Coping with disruptive technological innovations is a daunting challenge for established businesses and institutions. Disruptions undermine the value of existing structures, experience, and historical precedent, often without clear, proven alternatives. They introduce new opportunities, risks, and uncertainties that challenge leadership teams’ strategic thinking and willingness to change. Incumbents often respond by stripping innovative elements and molding the rest to fit existing paradigms, cultures, and structures.
Harvard’s Clayton Christensen, the dean of disruptive business strategy, described this process as transforming disruptive innovations into sustaining innovations. Innovative technologies that sustain existing operations deliver evolutionary benefits like cost savings, increased productivity, and improved financial performance. They can also create barriers to change by validating legacy thinking and outdated strategic trajectories. Christensen asserted that internal barriers to disruptive technological innovations make it almost impossible for organizations to disrupt themselves.
There are exceptions and the most remarkable was the US Navy’s transformation after the Japanese destroyed its battleship fleet at Pearl Harbor on December 7, 1941. Just six months later, the Navy’s carrier fleet stopped Japan’s string of victories at the Battle of the Coral Sea (May 4-8, 1942) and gained permanent dominance at the Battle of Midway (June 4-7, 1942). Carriers quickly became and remain the premier capital ships of the modern US Navy. This is an exceptional case in which a large, very traditional organization coped, adapted, and exploited what should have been insurmountable catastrophic disruptions.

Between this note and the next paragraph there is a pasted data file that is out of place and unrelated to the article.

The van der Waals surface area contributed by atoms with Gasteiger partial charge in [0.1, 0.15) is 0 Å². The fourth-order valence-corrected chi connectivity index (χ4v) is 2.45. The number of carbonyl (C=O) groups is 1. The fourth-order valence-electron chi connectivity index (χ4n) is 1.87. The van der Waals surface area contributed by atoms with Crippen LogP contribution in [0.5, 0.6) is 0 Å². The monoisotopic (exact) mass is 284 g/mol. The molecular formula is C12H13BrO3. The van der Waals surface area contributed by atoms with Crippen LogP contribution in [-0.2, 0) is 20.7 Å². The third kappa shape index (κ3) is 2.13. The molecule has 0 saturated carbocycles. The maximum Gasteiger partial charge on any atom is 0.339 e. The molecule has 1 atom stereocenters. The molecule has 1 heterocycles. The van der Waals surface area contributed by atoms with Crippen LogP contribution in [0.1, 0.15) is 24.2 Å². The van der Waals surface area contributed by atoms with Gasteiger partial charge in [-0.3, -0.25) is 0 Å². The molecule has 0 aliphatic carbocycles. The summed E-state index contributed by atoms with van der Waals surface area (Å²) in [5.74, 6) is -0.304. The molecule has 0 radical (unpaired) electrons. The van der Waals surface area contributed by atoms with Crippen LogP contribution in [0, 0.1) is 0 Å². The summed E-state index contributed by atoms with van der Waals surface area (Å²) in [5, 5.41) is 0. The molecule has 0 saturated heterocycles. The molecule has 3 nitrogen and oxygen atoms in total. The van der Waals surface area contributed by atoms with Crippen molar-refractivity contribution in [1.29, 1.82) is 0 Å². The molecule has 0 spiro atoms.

There have been similar cases of private organizations effectively adapting and transforming in the face of disruptive technological innovations. Their scarcity highlights the difficulties. Success in this context requires rare combinations of strategically minded leadership, adaptable management, and quick, effective execution of transformational initiatives. It sounds attainable but is in fact remarkably difficult. Leadership teams facing these daunting challenges can learn much and find inspiration in the US Navy’s remarkably fast, effective transformation more than eighty years ago.